Certainly, to human eyes Jesus really appears as a strange king: for throne he has a cross, for crown a crown of thorns, and for court two thieves crucified with him Then there are only a few women with a young man who, grieved, have gathered united under the gallows. And yet, this is the image that has always marked every Christian community. The cross stands out in every church and above all it appears when Christians are persecuted, outraged to the point of being killed. Faced with what appears to be the sovereignty of evil, we are invited to look up to the cross of Jesus and contemplate his royal power.
The Gospel tells us that from that cross the prince of evil is defeated. Jesus from the cross frees men and women from the dominion of sin and death. The Apostle Paul transmitted this conviction to all the Churches, aware of the scandal that it would cause: "But we proclaim Christ crucified, a stumbling-block to Jews and foolishness to Gentiles" (1 Cor 1:23). It is by being crucified that Jesus exercises his royal power. It is by that love which he brings to the point of giving his life for others that evil is defeated. It is from such love that the new kingdom begins, the new world of peace. Several times Jesus repeated it to the disciples during the three years he was with them. And shortly before he died - after he had silently witnessed a quarrel among them over who was first - he gave them this lesson of humility and service: "The kings of the Gentiles lord it over them; and those in authority over them are called benefactors. But not so with you" (Lk 22:25-26). And he showed it first: "The Son of Man - he told them - came not to be served but to serve, and to give his life a ransom for many" (Mt 20:28). On the cross the ransom was fulfilled. From the cross of Jesus a new life immediately began: a thief found salvation by praying to the crucifix beside him, an elderly mother and a young disciple received a new existence from the words of that crucified man, two good but fearful and resigned men, Joseph of Arimathea and Nicodemus, received from that cross the strength to come out into the open and show mercy for that just man who had been unjustly killed. The love that flows from Jesus' Cross urged those disciples to welcome one another and to commit themselves to build a more human, more just world starting from the compassion for that crucified man.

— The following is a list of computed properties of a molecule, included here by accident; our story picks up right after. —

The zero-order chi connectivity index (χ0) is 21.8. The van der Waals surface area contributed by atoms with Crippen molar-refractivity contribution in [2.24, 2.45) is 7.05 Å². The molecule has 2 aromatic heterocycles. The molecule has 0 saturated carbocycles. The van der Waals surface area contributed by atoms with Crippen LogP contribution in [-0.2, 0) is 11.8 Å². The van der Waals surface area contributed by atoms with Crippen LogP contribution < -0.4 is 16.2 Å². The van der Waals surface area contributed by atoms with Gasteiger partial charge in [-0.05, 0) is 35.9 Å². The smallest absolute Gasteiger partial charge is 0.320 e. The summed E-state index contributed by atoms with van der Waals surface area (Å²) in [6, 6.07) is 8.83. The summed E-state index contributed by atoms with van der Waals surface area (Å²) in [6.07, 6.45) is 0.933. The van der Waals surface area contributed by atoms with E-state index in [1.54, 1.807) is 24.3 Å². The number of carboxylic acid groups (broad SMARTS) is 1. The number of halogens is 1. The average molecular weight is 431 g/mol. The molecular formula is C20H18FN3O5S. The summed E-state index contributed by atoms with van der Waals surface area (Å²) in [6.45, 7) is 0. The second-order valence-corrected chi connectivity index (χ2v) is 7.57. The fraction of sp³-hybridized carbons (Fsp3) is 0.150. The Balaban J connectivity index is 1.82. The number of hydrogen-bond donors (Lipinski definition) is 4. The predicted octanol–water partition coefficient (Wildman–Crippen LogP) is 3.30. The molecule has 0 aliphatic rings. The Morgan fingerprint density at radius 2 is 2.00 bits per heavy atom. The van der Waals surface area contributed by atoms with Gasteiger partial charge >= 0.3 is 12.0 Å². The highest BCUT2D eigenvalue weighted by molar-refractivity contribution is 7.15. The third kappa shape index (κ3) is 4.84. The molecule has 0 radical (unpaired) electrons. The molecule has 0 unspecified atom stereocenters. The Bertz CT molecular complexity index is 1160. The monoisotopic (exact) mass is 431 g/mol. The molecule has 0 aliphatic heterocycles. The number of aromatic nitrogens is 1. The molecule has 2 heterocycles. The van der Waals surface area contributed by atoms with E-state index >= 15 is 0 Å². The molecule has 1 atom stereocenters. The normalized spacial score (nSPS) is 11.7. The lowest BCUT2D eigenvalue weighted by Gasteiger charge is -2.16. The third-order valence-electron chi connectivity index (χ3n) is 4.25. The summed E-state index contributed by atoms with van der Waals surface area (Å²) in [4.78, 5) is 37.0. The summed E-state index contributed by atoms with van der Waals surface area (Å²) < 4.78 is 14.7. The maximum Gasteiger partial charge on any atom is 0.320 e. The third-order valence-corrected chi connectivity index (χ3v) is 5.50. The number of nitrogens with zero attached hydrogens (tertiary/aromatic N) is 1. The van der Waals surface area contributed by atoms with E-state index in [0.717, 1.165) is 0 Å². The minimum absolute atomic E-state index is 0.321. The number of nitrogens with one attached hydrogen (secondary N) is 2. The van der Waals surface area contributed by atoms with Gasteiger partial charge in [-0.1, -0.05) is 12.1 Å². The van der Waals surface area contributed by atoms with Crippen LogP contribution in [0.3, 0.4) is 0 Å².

This feast of Christ the King shows us the royal love that transforms the hearts of people and the life of the world. Let us gather around this weak and poor king. It is from him crucified that salvation springs forth for all. And, with the words of Revelation, we say to him: "To you, Lord, who loves us and freed us from our sins by his blood, and made us to be a kingdom, priests serving his God and Father, to you be glory and dominion for ever and ever. Amen."